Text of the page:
Time for Maryland to act

July 06, 2004

Maryland's elected officials, who've been fighting for two years over whether or not to legalize slot machines, on Monday got what state Senate President Thomas V. "Mike" Miller called a "wake-up call."

Miller's alarm clark rang, so to speak, when Pennsylvania's legislature passed a bill to place 61,000 slot machines in 14 locations around the state. Miller predicted a special session would be held in August - and that it would pass a slots bill.

But that idea doesn't sit well with House Speaker Michael Busch, who'd rather have a referendum on slots this coming November.

The most-recent plan for slots - and there have been a bunch of them - would put 15,500 slot machines at three horse tracks and three other non-track locations. Gov. Robert Erhlich says the slots would eventually generate $800 million a year for improvements in the state's schools.


In this situation, several things seem clear:

  • The Maryland General Assembly guaranteed funding for the educational improvements recommended by the Thornton Commission, even as it lowered state income taxes.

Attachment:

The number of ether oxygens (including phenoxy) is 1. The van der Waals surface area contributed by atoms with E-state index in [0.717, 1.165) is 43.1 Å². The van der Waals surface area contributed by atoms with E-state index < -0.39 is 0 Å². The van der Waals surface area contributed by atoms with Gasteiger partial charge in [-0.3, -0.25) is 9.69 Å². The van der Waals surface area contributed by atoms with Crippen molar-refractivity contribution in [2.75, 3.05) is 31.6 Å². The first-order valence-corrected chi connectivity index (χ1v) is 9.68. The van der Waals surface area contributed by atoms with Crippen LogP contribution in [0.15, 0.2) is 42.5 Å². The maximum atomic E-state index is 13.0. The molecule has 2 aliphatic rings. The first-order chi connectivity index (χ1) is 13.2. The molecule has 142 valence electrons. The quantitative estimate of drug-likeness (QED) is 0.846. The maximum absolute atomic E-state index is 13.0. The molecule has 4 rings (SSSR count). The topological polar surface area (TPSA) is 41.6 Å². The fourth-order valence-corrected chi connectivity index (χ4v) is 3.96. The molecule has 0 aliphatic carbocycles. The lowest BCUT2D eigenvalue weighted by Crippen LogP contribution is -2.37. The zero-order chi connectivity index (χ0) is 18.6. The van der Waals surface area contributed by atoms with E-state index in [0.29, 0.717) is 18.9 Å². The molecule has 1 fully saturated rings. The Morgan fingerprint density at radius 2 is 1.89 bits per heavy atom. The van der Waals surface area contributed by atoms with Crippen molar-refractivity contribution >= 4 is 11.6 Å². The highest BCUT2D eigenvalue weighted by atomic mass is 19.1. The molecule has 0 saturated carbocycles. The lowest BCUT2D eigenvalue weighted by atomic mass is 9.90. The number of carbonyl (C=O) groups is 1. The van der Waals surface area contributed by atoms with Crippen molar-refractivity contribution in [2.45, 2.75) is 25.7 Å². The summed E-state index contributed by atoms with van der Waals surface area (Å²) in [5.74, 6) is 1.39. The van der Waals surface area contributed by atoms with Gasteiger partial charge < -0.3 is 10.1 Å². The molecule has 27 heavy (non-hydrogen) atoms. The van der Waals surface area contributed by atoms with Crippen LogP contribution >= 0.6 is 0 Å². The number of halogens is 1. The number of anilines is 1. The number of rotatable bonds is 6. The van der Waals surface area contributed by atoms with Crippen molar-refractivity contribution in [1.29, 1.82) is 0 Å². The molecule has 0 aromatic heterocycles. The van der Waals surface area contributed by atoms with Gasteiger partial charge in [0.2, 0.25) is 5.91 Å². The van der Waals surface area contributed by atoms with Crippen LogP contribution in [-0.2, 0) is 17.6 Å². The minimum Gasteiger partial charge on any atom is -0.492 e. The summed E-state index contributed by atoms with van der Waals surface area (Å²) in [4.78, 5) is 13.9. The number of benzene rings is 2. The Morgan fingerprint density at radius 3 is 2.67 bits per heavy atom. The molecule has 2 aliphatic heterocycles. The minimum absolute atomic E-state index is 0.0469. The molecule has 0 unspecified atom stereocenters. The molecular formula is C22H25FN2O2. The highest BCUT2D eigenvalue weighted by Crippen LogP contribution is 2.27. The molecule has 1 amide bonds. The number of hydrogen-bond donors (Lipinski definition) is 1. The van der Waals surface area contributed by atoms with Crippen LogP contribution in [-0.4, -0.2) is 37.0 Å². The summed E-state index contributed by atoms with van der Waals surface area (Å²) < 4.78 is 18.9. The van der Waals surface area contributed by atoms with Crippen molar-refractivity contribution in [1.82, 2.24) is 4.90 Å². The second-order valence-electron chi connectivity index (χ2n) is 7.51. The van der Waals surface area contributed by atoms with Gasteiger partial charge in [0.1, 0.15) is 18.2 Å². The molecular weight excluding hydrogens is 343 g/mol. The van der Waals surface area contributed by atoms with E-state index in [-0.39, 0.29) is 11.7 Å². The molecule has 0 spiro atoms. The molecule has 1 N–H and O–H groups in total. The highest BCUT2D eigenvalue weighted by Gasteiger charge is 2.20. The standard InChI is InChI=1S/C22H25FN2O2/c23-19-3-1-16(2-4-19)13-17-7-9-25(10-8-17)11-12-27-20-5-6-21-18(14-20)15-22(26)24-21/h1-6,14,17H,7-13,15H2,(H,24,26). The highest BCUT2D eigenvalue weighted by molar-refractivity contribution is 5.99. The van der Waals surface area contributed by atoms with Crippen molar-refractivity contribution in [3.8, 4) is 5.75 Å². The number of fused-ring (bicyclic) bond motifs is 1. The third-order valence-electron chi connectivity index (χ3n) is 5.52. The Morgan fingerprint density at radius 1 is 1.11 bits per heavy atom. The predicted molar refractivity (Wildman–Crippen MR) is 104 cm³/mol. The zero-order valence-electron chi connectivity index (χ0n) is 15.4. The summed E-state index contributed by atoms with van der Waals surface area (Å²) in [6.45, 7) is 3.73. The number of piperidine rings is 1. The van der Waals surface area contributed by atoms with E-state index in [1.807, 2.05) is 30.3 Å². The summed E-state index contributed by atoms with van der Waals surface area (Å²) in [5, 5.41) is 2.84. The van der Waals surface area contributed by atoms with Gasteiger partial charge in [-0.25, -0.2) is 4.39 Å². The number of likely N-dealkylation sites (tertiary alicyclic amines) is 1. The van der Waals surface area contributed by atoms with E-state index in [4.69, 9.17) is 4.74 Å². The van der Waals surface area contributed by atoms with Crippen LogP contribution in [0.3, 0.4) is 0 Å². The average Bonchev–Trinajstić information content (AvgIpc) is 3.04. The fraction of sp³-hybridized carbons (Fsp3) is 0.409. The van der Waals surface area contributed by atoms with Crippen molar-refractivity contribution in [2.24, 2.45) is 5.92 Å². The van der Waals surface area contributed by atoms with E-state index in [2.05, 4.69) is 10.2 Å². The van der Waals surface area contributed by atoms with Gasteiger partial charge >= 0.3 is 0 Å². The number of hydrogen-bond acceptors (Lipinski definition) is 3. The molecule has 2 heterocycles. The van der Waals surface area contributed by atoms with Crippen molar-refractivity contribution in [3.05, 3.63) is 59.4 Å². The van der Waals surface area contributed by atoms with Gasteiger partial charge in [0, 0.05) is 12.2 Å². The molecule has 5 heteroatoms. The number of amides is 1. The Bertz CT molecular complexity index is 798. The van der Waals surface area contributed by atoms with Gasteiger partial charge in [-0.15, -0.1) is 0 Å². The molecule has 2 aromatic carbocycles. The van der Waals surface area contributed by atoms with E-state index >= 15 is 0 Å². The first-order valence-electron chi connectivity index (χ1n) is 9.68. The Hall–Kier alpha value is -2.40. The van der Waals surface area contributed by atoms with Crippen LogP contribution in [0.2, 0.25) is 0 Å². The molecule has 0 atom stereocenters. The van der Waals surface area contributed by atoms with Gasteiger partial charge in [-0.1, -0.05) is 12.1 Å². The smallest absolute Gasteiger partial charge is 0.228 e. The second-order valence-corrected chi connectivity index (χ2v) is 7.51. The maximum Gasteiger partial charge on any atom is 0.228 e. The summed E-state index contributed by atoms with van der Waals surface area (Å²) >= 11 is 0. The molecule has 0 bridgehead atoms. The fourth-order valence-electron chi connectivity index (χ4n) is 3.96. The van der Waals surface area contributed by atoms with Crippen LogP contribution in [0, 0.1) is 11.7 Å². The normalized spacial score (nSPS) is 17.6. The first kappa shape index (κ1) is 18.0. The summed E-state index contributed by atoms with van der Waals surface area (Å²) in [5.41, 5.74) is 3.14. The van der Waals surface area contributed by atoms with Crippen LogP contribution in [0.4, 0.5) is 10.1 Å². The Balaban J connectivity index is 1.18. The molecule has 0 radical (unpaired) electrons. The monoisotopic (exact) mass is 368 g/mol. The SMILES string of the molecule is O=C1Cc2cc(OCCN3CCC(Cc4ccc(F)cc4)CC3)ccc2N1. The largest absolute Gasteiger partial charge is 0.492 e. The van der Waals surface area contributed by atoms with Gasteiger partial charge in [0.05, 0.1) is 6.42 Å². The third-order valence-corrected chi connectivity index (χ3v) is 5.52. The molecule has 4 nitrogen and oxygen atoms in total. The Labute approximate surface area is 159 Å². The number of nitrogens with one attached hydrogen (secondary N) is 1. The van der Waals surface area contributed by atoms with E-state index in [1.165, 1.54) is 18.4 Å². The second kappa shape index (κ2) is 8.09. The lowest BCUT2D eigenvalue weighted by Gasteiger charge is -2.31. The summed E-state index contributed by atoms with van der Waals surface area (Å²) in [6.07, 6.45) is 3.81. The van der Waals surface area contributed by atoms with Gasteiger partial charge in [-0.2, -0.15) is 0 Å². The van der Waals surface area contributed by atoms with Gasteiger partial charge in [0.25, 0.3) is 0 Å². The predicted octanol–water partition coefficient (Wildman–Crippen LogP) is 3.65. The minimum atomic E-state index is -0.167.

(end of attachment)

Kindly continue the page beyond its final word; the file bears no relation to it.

• The state's horse-racing industry needs help, not only because of the jobs it provides at the tracks, but because it encourages preservation of open space.

  • Gov. Ehrlich was elected on a platform that promised to legalize slots and hold down taxes.

It may not be possible to do both, but the legislature, specifically Speaker Busch, should let Ehrlich try, because he was elected by all the state's voters.

That referendum Busch seeks has already been held and Ehrlich won. We share Busch's concern about gambling addicts - his father was one - which is why we favor the safeguards listed in the editorial above this one. It's time to move ahead with the slots bill.

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